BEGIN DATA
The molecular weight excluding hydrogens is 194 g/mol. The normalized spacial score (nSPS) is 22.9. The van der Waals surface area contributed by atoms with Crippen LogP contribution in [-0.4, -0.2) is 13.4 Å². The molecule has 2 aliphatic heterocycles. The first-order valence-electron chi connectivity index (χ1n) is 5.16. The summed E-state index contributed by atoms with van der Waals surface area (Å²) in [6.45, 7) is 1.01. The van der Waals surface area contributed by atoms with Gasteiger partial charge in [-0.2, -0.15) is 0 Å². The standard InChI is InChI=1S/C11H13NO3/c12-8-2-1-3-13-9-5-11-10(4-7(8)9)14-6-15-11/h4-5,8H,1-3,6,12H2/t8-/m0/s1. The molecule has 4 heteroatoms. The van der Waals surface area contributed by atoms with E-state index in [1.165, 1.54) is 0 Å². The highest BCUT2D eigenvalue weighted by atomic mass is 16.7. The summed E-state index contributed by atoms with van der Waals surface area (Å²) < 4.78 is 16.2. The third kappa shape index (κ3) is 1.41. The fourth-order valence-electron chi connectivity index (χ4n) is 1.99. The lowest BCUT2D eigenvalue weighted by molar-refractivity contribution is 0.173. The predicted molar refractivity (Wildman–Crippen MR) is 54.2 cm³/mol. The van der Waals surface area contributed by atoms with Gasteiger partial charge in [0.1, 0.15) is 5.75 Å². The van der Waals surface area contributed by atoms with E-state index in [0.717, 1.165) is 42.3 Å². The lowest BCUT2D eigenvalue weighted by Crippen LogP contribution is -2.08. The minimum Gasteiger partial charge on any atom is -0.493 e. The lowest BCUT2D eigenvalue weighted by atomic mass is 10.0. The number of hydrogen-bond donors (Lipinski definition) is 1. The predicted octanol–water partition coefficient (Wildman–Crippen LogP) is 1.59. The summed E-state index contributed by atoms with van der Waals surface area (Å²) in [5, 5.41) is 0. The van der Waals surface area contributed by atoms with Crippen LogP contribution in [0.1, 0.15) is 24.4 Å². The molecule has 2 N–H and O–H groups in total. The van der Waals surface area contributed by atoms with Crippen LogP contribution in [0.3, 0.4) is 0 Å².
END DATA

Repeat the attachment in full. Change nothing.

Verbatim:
The molecular weight excluding hydrogens is 194 g/mol. The normalized spacial score (nSPS) is 22.9. The van der Waals surface area contributed by atoms with Crippen LogP contribution in [-0.4, -0.2) is 13.4 Å². The molecule has 2 aliphatic heterocycles. The first-order valence-electron chi connectivity index (χ1n) is 5.16. The summed E-state index contributed by atoms with van der Waals surface area (Å²) in [6.45, 7) is 1.01. The van der Waals surface area contributed by atoms with Gasteiger partial charge in [-0.2, -0.15) is 0 Å². The standard InChI is InChI=1S/C11H13NO3/c12-8-2-1-3-13-9-5-11-10(4-7(8)9)14-6-15-11/h4-5,8H,1-3,6,12H2/t8-/m0/s1. The molecule has 4 heteroatoms. The van der Waals surface area contributed by atoms with E-state index in [1.165, 1.54) is 0 Å². The highest BCUT2D eigenvalue weighted by atomic mass is 16.7. The summed E-state index contributed by atoms with van der Waals surface area (Å²) < 4.78 is 16.2. The third kappa shape index (κ3) is 1.41. The fourth-order valence-electron chi connectivity index (χ4n) is 1.99. The lowest BCUT2D eigenvalue weighted by molar-refractivity contribution is 0.173. The predicted molar refractivity (Wildman–Crippen MR) is 54.2 cm³/mol. The van der Waals surface area contributed by atoms with Gasteiger partial charge in [0.1, 0.15) is 5.75 Å². The van der Waals surface area contributed by atoms with E-state index in [0.717, 1.165) is 42.3 Å². The lowest BCUT2D eigenvalue weighted by Crippen LogP contribution is -2.08. The minimum Gasteiger partial charge on any atom is -0.493 e. The lowest BCUT2D eigenvalue weighted by atomic mass is 10.0. The number of hydrogen-bond donors (Lipinski definition) is 1. The predicted octanol–water partition coefficient (Wildman–Crippen LogP) is 1.59. The summed E-state index contributed by atoms with van der Waals surface area (Å²) in [5, 5.41) is 0. The van der Waals surface area contributed by atoms with Crippen LogP contribution in [0.1, 0.15) is 24.4 Å². The molecule has 2 N–H and O–H groups in total. The van der Waals surface area contributed by atoms with Crippen LogP contribution in [0.3, 0.4) is 0 Å².